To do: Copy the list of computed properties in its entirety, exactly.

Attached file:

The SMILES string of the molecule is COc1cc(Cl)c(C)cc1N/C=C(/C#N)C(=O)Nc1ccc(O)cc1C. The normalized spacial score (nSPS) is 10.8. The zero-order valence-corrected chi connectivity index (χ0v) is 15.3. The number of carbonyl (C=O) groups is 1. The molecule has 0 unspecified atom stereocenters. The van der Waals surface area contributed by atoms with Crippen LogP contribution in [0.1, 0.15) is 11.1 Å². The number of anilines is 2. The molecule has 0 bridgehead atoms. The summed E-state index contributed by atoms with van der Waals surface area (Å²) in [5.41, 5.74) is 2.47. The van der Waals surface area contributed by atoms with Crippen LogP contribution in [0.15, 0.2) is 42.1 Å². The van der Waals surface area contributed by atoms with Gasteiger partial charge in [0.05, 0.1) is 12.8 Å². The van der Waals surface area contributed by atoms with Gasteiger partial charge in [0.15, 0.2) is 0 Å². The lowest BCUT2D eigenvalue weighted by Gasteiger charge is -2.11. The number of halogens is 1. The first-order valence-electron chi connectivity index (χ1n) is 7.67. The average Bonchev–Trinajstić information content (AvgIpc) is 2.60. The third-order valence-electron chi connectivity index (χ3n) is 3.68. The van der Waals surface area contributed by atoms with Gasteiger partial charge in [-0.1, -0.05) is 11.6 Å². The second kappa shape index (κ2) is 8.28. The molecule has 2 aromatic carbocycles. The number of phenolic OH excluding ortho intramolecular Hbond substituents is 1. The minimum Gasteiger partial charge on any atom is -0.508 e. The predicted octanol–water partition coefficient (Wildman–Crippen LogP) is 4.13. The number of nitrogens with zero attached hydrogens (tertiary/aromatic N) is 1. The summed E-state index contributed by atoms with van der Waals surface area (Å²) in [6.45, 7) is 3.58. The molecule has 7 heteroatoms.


The SMILES string of the molecule is COc1cc(Cl)c(C)cc1N/C=C(/C#N)C(=O)Nc1ccc(O)cc1C. The normalized spacial score (nSPS) is 10.8. The zero-order valence-corrected chi connectivity index (χ0v) is 15.3. The number of carbonyl (C=O) groups is 1. The molecule has 0 unspecified atom stereocenters. The van der Waals surface area contributed by atoms with Crippen LogP contribution in [0.1, 0.15) is 11.1 Å². The number of anilines is 2. The molecule has 0 bridgehead atoms. The summed E-state index contributed by atoms with van der Waals surface area (Å²) in [5.41, 5.74) is 2.47. The van der Waals surface area contributed by atoms with Crippen LogP contribution in [0.15, 0.2) is 42.1 Å². The van der Waals surface area contributed by atoms with Gasteiger partial charge in [0.05, 0.1) is 12.8 Å². The van der Waals surface area contributed by atoms with Gasteiger partial charge in [0.15, 0.2) is 0 Å². The lowest BCUT2D eigenvalue weighted by Gasteiger charge is -2.11. The number of halogens is 1. The first-order valence-electron chi connectivity index (χ1n) is 7.67. The average Bonchev–Trinajstić information content (AvgIpc) is 2.60. The third-order valence-electron chi connectivity index (χ3n) is 3.68. The van der Waals surface area contributed by atoms with Gasteiger partial charge in [-0.1, -0.05) is 11.6 Å². The second kappa shape index (κ2) is 8.28. The molecule has 2 aromatic carbocycles. The number of phenolic OH excluding ortho intramolecular Hbond substituents is 1. The minimum Gasteiger partial charge on any atom is -0.508 e. The predicted octanol–water partition coefficient (Wildman–Crippen LogP) is 4.13. The number of nitrogens with zero attached hydrogens (tertiary/aromatic N) is 1. The summed E-state index contributed by atoms with van der Waals surface area (Å²) in [6.45, 7) is 3.58. The molecule has 7 heteroatoms.